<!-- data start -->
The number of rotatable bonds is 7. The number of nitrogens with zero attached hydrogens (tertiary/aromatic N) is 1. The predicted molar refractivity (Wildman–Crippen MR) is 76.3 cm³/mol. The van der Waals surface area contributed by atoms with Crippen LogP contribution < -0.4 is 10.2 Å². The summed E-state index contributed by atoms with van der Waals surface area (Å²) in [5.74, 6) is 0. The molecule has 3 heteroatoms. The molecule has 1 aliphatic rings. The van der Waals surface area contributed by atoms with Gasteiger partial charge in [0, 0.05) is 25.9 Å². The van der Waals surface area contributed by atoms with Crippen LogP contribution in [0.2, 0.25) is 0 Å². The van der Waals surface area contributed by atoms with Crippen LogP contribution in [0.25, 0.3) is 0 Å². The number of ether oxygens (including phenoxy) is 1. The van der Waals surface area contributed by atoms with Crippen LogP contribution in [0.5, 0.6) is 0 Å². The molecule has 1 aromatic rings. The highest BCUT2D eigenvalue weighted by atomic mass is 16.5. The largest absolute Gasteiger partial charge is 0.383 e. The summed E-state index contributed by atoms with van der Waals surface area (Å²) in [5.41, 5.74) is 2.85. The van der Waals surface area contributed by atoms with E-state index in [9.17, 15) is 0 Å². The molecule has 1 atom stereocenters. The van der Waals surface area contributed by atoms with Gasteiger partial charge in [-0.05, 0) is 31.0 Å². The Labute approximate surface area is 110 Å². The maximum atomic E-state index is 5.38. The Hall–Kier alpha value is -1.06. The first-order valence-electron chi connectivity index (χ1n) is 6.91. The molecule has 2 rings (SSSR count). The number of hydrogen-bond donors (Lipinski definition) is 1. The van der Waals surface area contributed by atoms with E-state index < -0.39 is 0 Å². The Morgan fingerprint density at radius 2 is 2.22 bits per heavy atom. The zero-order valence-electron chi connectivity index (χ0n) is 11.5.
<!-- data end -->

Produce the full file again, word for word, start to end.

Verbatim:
The number of rotatable bonds is 7. The number of nitrogens with zero attached hydrogens (tertiary/aromatic N) is 1. The predicted molar refractivity (Wildman–Crippen MR) is 76.3 cm³/mol. The van der Waals surface area contributed by atoms with Crippen LogP contribution < -0.4 is 10.2 Å². The summed E-state index contributed by atoms with van der Waals surface area (Å²) in [5.74, 6) is 0. The molecule has 3 heteroatoms. The molecule has 1 aliphatic rings. The van der Waals surface area contributed by atoms with Gasteiger partial charge in [0, 0.05) is 25.9 Å². The van der Waals surface area contributed by atoms with Crippen LogP contribution in [0.2, 0.25) is 0 Å². The van der Waals surface area contributed by atoms with Crippen LogP contribution in [0.25, 0.3) is 0 Å². The number of ether oxygens (including phenoxy) is 1. The van der Waals surface area contributed by atoms with Crippen LogP contribution in [0.5, 0.6) is 0 Å². The molecule has 1 aromatic rings. The highest BCUT2D eigenvalue weighted by atomic mass is 16.5. The largest absolute Gasteiger partial charge is 0.383 e. The summed E-state index contributed by atoms with van der Waals surface area (Å²) in [5.41, 5.74) is 2.85. The van der Waals surface area contributed by atoms with E-state index in [9.17, 15) is 0 Å². The molecule has 1 atom stereocenters. The van der Waals surface area contributed by atoms with Gasteiger partial charge in [-0.05, 0) is 31.0 Å². The Labute approximate surface area is 110 Å². The maximum atomic E-state index is 5.38. The Hall–Kier alpha value is -1.06. The first-order valence-electron chi connectivity index (χ1n) is 6.91. The molecule has 2 rings (SSSR count). The number of hydrogen-bond donors (Lipinski definition) is 1. The van der Waals surface area contributed by atoms with E-state index < -0.39 is 0 Å². The Morgan fingerprint density at radius 2 is 2.22 bits per heavy atom. The zero-order valence-electron chi connectivity index (χ0n) is 11.5.